Development of a workflow for processing motion capture data for upper limb neuromusculoskeletal modeling
- Lehrstuhl für Ergonomie
- experimentell theoretisch
Key words: exosuit, exoskeleton, simulation, biomechanics, modelling, muscles, control, EMG, Motion capture
The upper limb plays an important role in the activities of daily living. A large number of musculoskeletal and neurological disorders can reduce the upper limb function and thus the quality of life of the person concerned. This type of disorders can occur after stroke, severe rotator cuff tear, spinal cord injury, or after breast cancer.
Soft exoskeletal assistive devices represent a promising solution to assist people with upper extremity impairments in the rehabilitation process outside the clinic or rehabilitation center.
Current solutions have deficiencies especially in human-centered, intention-based control, which currently prevents wider application. EMG-driven model based control strategies can help to overcome current drawbacks.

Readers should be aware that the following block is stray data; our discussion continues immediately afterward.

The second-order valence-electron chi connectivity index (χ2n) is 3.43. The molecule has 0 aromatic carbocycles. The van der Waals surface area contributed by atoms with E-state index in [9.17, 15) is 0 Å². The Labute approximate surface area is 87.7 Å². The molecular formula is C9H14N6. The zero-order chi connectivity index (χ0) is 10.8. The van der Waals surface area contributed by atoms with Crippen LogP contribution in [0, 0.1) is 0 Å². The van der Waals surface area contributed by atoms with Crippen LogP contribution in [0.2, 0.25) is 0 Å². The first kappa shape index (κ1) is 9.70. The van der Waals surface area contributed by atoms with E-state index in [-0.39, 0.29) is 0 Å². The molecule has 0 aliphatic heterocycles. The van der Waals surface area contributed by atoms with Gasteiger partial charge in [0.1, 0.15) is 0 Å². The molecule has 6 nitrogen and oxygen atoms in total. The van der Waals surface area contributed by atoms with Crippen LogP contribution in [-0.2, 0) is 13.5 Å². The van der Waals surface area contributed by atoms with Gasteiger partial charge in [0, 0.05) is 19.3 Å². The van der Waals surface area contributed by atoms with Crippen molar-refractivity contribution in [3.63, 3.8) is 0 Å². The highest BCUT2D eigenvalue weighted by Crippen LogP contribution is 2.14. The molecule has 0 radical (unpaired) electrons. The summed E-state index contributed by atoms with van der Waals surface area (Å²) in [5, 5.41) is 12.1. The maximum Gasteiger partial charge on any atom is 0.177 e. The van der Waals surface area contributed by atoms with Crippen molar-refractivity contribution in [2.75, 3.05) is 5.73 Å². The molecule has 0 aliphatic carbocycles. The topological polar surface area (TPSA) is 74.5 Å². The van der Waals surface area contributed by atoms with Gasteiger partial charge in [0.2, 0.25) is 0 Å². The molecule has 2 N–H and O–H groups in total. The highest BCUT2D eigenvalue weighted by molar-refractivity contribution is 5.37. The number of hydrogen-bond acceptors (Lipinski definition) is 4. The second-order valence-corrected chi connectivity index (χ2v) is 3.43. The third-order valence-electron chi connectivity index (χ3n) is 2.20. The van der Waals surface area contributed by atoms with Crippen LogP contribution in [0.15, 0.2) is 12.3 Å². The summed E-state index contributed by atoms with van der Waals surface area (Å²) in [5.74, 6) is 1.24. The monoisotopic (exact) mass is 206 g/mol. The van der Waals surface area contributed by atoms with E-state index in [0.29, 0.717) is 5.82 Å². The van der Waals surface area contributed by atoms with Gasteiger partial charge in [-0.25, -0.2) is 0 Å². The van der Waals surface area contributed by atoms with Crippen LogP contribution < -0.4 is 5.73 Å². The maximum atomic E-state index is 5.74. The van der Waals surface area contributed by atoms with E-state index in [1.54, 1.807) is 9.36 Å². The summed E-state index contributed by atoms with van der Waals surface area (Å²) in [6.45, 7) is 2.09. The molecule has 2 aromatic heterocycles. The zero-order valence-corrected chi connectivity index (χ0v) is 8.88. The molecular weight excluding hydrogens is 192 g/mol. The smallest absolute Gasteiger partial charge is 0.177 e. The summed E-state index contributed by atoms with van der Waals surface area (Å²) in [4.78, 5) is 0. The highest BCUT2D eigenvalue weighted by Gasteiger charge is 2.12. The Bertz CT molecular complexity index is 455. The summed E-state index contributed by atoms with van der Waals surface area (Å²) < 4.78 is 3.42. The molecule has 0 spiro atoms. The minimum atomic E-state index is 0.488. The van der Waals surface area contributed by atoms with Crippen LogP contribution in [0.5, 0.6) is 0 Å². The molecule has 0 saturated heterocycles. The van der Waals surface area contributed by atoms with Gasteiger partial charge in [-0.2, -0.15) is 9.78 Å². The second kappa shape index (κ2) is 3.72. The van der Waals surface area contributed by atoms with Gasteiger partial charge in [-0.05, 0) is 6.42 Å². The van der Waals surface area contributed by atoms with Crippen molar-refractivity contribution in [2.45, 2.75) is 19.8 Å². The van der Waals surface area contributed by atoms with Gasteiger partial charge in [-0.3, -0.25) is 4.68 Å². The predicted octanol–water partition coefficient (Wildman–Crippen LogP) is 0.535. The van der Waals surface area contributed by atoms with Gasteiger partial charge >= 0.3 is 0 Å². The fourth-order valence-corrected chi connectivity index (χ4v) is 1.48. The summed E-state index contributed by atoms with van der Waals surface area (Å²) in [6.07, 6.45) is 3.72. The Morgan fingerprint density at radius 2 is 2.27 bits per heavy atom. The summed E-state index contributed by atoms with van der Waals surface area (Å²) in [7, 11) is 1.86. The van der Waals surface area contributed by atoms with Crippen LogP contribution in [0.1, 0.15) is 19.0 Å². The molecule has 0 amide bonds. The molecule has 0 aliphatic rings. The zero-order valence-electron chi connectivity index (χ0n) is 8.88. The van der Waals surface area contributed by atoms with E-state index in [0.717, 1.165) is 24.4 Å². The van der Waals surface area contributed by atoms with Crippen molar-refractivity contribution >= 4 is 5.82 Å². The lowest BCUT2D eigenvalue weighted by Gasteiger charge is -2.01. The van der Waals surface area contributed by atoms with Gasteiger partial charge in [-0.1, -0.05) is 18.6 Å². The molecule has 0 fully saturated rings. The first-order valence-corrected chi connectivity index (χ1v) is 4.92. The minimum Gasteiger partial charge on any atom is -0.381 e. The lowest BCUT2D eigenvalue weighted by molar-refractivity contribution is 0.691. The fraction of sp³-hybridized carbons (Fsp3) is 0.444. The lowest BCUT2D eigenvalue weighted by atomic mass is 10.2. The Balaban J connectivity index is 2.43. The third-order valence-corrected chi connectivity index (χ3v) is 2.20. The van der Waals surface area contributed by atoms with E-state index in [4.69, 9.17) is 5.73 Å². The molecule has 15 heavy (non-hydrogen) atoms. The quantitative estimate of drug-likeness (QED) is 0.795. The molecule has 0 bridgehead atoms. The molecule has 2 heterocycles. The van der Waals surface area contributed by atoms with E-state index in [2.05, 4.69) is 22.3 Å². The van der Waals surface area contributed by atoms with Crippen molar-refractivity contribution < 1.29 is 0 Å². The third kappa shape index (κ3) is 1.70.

To integrate EMG signals into the control of exoskeletal devices efficiently, personalized models are needed describing the relation between muscle excitations and muscle forces or joint torques. Therefore, motion and EMG data need to be recorded and processed to create input signals for the neuromusculoskeletal model.
The goal of this study is to record motion and EMG Data of the shoulder joint and using this data to scale, parametrize and calibrate a musculoskeletal model and processing personalized data to serve as input for neuromusculoskeletal modeling.
- Adaption of an existing musculoskeletal model of the upper limb,
- Recording of shoulder motions and EMG data in the motion lab,
- Processing the recorded data,
- Implementing the recorded data into the musculoskeletal model,
- Performing musculoskeletal simulations,
- Basic understanding of the human musculoskeletal system,
- Experience in programming and/or simulation,
- Strong interest in biomechanics, control and soft robotics.
- Möglicher Beginn
Dr.-Ing. Manuel Ferle
Tel.: +49 162 2126321